Edited By Michael E. Karpyn
The American Civil War lasted from 1861 to 1865, killing nearly 700,000 Americans and costing the country untold millions of dollars. The events of this tragic war are so steeped in the collective memory of the United States and so taken for granted that it is sometimes difficult to take a step back and consider why such a tragic war occurred. To consider the series of events that led to this war are difficult and painful for students and teachers in American history classrooms. Classroom teachers must possess the appropriate pedagogical and historical resources to provide their students with an appropriate and meaningful examination of this challenging time period. Teaching the Causes of the American Civil War, 1850–1861 will attempt to provide these resources and teaching strategies to allow for the thoughtful inquiry, evaluation and assessment of this critical, complex and painful time period in American history.
Resources for Classroom Teachers (Caroline R. Pryor, Charlotte Johnson, Whitney Blankenship / Amy Wilkinson)
Caroline R. Pryor, Charlotte Johnson, Whitney Blankenship and Amy Wilkinson
This volume, Teaching the Causes of the American Civil War 1850–1861, begins with the proposition that defining (and codifying) U.S. civil rights is central to understanding the antecedents of the war and the depth of emotion these definitions engender. This chapter provides resources that can help readers make sense of these rights; the list is not exhaustive rather it is a synthesis of resources we have found user-friendly in developing lesson plans. Several of these resources are composed of a deep scaffolding of information. Thus, planning for lessons can involve, for example—viewing the main page of the Library of Congress (www.loc.gov) and searching within these pages for Teacher Materials or topical units. We have categorized the resources by genre—books, websites, standards, lesson plan information, videos and other materials.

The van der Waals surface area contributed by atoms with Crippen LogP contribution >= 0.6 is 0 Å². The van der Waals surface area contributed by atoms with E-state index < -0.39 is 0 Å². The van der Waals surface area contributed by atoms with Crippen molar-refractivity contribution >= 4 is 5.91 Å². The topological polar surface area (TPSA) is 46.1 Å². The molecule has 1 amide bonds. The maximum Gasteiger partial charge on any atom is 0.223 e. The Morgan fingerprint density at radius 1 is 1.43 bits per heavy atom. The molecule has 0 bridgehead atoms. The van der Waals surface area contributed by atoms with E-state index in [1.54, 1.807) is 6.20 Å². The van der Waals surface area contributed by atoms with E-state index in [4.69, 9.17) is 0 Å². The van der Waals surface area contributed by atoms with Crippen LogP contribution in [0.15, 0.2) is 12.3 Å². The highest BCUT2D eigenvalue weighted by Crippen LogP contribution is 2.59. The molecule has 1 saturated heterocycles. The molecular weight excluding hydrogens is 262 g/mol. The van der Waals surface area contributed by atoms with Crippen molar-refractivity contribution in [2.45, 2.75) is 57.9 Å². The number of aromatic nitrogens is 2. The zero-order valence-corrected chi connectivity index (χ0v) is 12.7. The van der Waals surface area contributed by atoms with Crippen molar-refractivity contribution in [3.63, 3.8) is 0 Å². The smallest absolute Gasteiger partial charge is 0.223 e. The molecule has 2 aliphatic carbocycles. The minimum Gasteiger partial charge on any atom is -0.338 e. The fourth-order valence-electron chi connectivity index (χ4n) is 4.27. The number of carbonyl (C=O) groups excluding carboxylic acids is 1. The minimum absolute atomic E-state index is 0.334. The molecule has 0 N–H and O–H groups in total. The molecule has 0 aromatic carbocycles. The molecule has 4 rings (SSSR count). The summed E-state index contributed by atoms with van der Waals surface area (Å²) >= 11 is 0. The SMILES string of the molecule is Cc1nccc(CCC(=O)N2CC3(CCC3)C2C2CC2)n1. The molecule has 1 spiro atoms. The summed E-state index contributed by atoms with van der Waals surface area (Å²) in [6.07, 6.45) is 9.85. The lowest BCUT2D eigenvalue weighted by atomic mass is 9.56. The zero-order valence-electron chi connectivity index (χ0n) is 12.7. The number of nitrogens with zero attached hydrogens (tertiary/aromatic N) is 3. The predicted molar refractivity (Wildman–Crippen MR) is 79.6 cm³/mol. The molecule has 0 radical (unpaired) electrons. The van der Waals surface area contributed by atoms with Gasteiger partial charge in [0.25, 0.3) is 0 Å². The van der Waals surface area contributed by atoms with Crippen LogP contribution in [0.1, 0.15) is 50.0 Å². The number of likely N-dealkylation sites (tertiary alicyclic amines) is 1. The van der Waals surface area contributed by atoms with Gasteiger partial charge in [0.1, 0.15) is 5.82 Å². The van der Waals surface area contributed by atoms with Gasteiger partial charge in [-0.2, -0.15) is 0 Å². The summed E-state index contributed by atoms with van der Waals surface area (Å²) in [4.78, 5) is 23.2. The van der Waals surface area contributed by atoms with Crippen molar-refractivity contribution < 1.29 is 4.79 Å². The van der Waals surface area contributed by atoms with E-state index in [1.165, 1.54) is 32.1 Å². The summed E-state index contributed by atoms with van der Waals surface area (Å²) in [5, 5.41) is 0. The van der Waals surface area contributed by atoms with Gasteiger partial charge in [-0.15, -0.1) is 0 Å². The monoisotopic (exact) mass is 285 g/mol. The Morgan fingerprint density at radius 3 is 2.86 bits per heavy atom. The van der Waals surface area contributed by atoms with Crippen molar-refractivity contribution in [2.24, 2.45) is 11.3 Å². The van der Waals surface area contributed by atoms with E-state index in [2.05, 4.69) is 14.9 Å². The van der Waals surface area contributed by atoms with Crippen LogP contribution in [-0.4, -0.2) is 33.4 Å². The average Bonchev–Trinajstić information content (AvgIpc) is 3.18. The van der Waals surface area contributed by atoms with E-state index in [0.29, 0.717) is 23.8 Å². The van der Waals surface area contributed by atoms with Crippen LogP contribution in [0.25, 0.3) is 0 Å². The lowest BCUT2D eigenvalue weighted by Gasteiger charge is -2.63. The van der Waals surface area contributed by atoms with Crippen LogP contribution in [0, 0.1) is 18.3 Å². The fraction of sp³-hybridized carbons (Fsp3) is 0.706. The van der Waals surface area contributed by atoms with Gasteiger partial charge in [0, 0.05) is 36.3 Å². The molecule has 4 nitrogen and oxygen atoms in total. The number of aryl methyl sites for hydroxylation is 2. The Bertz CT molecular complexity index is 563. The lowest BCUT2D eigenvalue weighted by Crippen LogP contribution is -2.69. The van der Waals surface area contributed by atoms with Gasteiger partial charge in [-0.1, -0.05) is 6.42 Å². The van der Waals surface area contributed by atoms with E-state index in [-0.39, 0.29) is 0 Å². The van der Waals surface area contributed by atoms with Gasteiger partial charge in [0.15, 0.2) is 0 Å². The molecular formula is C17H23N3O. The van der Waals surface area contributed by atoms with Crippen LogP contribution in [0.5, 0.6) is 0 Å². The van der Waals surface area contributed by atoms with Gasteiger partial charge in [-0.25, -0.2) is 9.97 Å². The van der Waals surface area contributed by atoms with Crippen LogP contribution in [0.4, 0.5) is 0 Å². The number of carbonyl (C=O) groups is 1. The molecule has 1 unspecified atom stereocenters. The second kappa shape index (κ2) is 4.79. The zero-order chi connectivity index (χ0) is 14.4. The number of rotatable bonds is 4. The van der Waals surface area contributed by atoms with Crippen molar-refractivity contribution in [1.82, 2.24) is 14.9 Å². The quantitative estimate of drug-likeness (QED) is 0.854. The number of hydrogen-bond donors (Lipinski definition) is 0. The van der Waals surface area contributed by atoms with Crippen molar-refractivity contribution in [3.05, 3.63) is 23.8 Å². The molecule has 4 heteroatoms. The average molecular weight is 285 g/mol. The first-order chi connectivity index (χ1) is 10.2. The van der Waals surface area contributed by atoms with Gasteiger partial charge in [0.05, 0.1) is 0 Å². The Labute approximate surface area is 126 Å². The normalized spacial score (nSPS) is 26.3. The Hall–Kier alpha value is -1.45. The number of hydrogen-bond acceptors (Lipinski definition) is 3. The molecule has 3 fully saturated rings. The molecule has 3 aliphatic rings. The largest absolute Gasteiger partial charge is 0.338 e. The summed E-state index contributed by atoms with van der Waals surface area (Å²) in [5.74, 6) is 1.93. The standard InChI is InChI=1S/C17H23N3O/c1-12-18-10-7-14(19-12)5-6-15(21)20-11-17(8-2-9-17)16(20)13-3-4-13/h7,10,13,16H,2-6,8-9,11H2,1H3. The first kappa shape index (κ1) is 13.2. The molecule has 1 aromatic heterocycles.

Our goal in developing this resource chapter is to augment the topics of the volume as presented by the essay authors. We also provide these resources so teachers can extend the ideas suggested by the chapter subheadings typically found in classroom textbooks. Thus, while this chapter includes resources that regard historical events, we suggest the need for a range of complexity in how we use our teaching sources—so these challenge broad student and teacher perspective.
For example, we suggest here that the very act of resource selection might indeed foster and/or is dependent upon the belief that a primary source...
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